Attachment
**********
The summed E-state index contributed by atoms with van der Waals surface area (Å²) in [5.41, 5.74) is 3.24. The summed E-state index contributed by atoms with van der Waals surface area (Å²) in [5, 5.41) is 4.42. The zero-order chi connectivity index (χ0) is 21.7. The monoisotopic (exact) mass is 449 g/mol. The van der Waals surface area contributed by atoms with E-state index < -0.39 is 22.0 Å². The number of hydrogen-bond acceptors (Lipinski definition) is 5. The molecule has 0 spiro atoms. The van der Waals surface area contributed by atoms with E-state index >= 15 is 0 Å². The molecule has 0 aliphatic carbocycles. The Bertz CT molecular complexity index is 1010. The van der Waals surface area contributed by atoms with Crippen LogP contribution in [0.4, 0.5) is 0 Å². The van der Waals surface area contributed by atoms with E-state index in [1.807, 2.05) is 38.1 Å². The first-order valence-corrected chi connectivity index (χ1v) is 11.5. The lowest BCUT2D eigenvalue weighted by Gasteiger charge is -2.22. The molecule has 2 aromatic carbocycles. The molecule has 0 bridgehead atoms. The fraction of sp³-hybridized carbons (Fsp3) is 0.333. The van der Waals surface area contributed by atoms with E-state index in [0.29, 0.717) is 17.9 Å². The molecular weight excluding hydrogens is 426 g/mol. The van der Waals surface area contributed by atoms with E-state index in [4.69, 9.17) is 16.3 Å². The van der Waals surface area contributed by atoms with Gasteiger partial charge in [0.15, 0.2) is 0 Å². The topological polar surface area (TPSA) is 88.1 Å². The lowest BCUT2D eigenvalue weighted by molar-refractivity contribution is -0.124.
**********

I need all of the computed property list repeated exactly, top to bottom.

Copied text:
The summed E-state index contributed by atoms with van der Waals surface area (Å²) in [5.41, 5.74) is 3.24. The summed E-state index contributed by atoms with van der Waals surface area (Å²) in [5, 5.41) is 4.42. The zero-order chi connectivity index (χ0) is 21.7. The monoisotopic (exact) mass is 449 g/mol. The van der Waals surface area contributed by atoms with E-state index < -0.39 is 22.0 Å². The number of hydrogen-bond acceptors (Lipinski definition) is 5. The molecule has 0 spiro atoms. The van der Waals surface area contributed by atoms with E-state index >= 15 is 0 Å². The molecule has 0 aliphatic carbocycles. The Bertz CT molecular complexity index is 1010. The van der Waals surface area contributed by atoms with Crippen LogP contribution in [0.4, 0.5) is 0 Å². The van der Waals surface area contributed by atoms with E-state index in [1.807, 2.05) is 38.1 Å². The first-order valence-corrected chi connectivity index (χ1v) is 11.5. The lowest BCUT2D eigenvalue weighted by Gasteiger charge is -2.22. The molecule has 2 aromatic carbocycles. The molecule has 0 bridgehead atoms. The fraction of sp³-hybridized carbons (Fsp3) is 0.333. The van der Waals surface area contributed by atoms with E-state index in [0.29, 0.717) is 17.9 Å². The molecular weight excluding hydrogens is 426 g/mol. The van der Waals surface area contributed by atoms with E-state index in [4.69, 9.17) is 16.3 Å². The van der Waals surface area contributed by atoms with Gasteiger partial charge in [0.15, 0.2) is 0 Å². The topological polar surface area (TPSA) is 88.1 Å². The lowest BCUT2D eigenvalue weighted by molar-refractivity contribution is -0.124.